Either that or facing the disastrous future of his army's supply line being cut off with no reinforcements in the harsh winter of Bactria. Worse, a war between Macedonian forces in a hostile land. No responsible king could spare Parmenion's life.

Yet, Alexander could not help but wonder whether there was another way, even as he was writing a royal warrant that sealed Parmenion's fate. It bothered him that he would never know whether Parmenion was informed of the conspiracy any more than the exact extent of Philotas' treachery. He would never know whether he should feel sorrowful or be glad over ridding himself of his father's trusted companion. His feelings towards the much respected general would always remain ambivalent.

"Alexander, the messengers are ready to set off. Shall I bring them in?"

Alexander lifted his gaze from the scroll he had yet to seal to greet Hephaistion. A deep frown marred the handsome countenance of his faithful friend, whose gaze was fixed on the royal ring Alexander had been playing with. The King realised then that the wax was getting cold.

"You are not having second thoughts, are you? It's no more than what Parmenion would have done, had he been in your position."

Alexander gave a weary smile and sent his squire out to fetch fresh hot wax. The old tower room he had been staying in smelled damp with windows that seemed to let in more wind than light. Alexander thought it somehow fitting that he conducted the unpleasant business of signing Parmenion's death warrant here while Parmenion lived his last days like a king in Ecbatana.

"And that is supposed to cheer me up?" Alexander asked almost playfully, trying to lighten the situation. "You know I took delight in telling Parmenion that I would not do as he would."

"Ah, that you did and it gave me such pleasure that I was almost sorry to see him leave the court." Hephaistion smiled indulgently. "Of course, being away from the court never stopped him from offering you his invaluable advice."

"And it frightened the life out of my poor doctor at Tarsus."

"Oh yes, he warned you that Darius bribed old Philip to poison you. You proved right when you ignored the counsel, but you were reckless. You shouldn't have drunk the medicine prepared by him."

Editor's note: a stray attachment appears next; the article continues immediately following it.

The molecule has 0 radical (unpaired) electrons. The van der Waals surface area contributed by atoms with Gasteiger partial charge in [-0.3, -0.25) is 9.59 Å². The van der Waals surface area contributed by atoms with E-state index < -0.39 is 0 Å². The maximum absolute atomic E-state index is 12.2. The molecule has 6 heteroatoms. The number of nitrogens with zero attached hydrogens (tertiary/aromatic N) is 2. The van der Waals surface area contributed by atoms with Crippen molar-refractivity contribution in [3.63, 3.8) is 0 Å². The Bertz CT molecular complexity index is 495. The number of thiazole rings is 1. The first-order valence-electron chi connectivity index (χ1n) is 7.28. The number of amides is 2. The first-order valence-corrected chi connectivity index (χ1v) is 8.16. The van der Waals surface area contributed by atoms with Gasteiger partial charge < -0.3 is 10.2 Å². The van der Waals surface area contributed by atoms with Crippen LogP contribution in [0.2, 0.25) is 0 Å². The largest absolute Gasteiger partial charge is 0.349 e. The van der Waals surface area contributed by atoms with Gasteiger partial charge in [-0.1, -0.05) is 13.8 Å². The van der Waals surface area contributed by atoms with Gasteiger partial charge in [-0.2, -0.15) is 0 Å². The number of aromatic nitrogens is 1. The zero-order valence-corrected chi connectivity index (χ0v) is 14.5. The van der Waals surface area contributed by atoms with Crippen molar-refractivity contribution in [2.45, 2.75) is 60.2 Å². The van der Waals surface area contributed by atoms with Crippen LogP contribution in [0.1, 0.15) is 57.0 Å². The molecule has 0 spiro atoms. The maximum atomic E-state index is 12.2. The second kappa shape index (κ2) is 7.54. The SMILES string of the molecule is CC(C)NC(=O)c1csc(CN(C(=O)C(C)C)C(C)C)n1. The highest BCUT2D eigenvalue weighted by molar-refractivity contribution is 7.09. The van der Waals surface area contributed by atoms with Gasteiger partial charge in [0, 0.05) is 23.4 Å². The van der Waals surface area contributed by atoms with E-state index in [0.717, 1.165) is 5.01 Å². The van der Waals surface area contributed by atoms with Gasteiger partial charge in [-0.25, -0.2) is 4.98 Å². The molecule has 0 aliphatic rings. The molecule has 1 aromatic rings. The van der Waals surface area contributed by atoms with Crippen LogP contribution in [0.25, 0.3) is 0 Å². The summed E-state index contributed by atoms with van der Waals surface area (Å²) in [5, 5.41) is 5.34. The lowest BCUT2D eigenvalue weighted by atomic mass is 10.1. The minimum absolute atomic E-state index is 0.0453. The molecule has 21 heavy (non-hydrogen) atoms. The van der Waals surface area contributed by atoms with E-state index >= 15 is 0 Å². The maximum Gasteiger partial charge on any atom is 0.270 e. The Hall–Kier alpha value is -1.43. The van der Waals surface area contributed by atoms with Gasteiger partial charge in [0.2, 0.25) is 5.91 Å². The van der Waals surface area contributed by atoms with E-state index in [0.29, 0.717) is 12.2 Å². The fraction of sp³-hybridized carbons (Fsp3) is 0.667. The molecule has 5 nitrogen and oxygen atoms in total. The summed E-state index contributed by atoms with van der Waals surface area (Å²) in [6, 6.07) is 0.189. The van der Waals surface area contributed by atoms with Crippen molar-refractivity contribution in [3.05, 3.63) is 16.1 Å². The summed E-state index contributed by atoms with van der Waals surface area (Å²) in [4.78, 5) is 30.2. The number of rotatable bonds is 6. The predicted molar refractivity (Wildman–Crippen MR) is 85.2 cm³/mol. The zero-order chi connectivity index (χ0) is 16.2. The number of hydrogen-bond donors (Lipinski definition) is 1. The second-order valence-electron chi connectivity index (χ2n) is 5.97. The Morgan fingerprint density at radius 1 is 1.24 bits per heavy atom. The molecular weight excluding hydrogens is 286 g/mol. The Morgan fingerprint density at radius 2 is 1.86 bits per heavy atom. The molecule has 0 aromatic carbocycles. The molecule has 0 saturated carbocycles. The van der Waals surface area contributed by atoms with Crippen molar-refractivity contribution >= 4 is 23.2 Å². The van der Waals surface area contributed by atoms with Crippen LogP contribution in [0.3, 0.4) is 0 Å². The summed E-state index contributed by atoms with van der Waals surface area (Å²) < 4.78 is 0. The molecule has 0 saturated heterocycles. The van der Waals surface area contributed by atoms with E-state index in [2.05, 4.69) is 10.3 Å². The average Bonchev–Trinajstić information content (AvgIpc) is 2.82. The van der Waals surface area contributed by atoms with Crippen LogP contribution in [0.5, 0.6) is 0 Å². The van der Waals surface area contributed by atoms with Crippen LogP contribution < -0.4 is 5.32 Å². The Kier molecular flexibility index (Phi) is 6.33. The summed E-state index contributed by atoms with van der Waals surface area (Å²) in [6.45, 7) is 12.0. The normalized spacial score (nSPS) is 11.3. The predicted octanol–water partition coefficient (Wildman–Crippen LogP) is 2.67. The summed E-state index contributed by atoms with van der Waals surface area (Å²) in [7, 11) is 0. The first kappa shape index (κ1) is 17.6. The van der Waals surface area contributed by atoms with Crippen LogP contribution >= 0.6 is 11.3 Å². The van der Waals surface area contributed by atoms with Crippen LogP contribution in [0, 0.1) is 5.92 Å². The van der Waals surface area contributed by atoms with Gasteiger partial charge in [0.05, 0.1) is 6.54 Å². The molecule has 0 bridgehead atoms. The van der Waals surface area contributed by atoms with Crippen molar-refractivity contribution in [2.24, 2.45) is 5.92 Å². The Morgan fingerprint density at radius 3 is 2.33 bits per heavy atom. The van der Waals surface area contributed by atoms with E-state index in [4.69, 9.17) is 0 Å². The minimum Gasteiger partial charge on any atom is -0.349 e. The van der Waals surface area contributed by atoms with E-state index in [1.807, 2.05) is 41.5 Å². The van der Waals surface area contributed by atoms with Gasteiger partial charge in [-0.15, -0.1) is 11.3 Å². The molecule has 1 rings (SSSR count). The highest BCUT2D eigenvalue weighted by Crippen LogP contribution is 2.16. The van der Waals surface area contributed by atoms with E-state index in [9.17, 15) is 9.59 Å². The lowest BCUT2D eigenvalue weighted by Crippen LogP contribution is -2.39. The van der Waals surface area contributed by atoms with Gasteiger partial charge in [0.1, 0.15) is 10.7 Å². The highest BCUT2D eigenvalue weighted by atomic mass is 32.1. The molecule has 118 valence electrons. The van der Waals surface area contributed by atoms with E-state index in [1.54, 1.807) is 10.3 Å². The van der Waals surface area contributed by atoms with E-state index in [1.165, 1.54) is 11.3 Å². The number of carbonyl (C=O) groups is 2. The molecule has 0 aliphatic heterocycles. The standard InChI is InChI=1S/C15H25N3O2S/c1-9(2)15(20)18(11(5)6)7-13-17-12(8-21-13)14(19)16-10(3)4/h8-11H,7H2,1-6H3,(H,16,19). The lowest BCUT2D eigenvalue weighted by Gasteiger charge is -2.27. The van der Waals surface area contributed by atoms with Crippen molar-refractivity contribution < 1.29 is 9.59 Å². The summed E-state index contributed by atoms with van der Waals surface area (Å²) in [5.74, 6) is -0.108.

"You are right. The potion tasted atrocious."

"You are impossible." Hephaistion shook his head, laughing. Then, his tone took a serious turn. "Alexander, you know we are all behind you."

"All of you? Even Cleitus?" Alexander sounded sceptical.

"He is unhappy about the situation, but deep down he too understands the necessity. In any case, we have Coenus' whole-hearted support and it is he who is Parmenion's son-in-law."

"Coenus was a real find and so were Parmenion's two other sons. Remember Hector whom we lost in Egypt?"

"I thought you would never stop grieving."

"If we had lost him in battle, it would have been easier. But he was drowned because of the weight of his armour. I grieved for what Fate had deprived of him as much as for the loss of his company."

"And now you think it was better that way. That he didn't live long enough to see what Fate had in store for his family."

"Yes, I will have to take some consolation in that. It could have been worse."

"The important thing is that you are still alive and that Macedonia needs their king more than Parmenion. Do you recall the one defeat Parmenion suffered? It was when his army learned your father's death. It is my duty, as your friend and as a Macedonian, to do everything in my power to keep you safe."

Alexander smiled up at the resolute face that would not take no for an answer. He remembered how vehemently Hephaistion advocated the use of torture against Philotas while they discussed the appropriate punishment for the traitor. Angry Hephaistion was a terrifying presence in any council, with his brutal cold logic that did not give his opponents an inch. In the end, he got what he wanted with a strong support from Craterus and Coenus who didn't want to be outshone by Alexander's favourite friend in displaying their righteous anger against the treacherous Philotas. He recalled the wrath of Achilles upon learning his beloved Patroclus' death and knew that he would have acted just the same manner as Hephaistion, had someone plotted against his friend's life.

The only shame of it all was he could not give Parmenion a hero's death, which he might or might not have deserved.

The rusty door creaked open. His squire had brought in hot wax.

"Hephaistion, I will see the envoys now."

"And you will not regret?"

Alexander gave an answer that would set his friend's mind at ease and was glad to know that he was speaking the truth. "No, I will not."